A lot of those skills came from being proactive and working with other divisions as I continued to grow my craft. For example, I didn’t know Excel formulas or even pivot tables, so I spent time with the data wizards to learn to master the basics. I felt knowing how to manually own and operate a campaign from ad trafficking, pixel placement, campaign optimization, and comprehensive media analysis would help me understand “the game” and differentiate myself from most. From there, it was really all about soft skills. I used to supervise a lot of case managers as part of my previous role. I was used to having up to 20 “clients” at a time which were all a high priority for me given the nature of the work. The job really just came down to reading people and situations and being able to communicate or articulate effectively. Now that I’m 10+ years into my career in programmatic, I’ve seen how those learnings from social service have helped me be successful today. I found so much value in that and so much return on that time spent. I wouldn't trade it.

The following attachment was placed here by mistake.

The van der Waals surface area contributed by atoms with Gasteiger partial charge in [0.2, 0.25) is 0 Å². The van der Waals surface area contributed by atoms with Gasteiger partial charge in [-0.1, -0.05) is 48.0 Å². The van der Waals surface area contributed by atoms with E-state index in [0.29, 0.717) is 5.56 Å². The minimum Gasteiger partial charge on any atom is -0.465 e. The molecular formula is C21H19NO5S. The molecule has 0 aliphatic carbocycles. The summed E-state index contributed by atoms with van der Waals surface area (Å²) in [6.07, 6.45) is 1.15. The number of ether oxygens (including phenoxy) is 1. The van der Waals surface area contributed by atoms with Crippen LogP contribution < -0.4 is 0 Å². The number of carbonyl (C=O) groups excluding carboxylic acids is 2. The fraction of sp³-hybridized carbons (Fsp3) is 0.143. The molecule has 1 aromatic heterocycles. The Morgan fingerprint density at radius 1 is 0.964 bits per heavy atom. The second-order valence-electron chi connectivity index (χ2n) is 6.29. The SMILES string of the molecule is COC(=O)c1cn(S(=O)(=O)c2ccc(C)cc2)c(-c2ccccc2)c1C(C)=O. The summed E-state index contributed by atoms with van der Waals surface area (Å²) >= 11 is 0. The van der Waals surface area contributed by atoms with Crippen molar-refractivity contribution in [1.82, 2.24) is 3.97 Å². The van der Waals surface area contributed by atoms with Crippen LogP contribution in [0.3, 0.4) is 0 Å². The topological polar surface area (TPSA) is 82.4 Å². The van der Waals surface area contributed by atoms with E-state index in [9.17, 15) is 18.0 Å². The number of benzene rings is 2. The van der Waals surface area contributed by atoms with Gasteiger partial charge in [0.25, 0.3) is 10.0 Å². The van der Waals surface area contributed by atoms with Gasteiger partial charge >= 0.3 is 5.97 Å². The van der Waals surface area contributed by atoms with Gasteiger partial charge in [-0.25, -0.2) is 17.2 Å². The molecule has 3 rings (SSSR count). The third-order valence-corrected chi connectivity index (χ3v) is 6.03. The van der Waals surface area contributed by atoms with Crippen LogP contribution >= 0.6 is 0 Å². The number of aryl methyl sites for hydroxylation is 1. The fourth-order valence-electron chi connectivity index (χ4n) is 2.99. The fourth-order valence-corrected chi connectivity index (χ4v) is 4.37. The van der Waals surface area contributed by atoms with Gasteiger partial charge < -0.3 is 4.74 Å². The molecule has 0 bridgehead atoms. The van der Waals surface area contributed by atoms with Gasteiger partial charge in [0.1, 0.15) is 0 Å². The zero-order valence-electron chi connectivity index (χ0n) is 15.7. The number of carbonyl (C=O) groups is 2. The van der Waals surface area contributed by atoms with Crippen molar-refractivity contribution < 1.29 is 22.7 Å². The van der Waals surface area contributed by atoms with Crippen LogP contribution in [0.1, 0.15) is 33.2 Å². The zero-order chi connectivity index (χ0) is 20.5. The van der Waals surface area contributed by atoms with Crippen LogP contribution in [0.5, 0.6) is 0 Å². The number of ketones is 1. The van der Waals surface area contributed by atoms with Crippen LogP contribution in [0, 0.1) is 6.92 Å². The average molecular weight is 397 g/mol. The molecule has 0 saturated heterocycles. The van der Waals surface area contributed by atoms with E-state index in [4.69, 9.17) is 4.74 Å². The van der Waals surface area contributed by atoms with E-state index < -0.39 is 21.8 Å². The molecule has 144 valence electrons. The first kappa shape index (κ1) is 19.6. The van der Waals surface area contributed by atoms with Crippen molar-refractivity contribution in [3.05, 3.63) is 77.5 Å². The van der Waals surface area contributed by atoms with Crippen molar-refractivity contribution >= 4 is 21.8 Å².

Let’s dive into programmatic marketing. First of all, what does programmatic even mean? What channels does it encompass?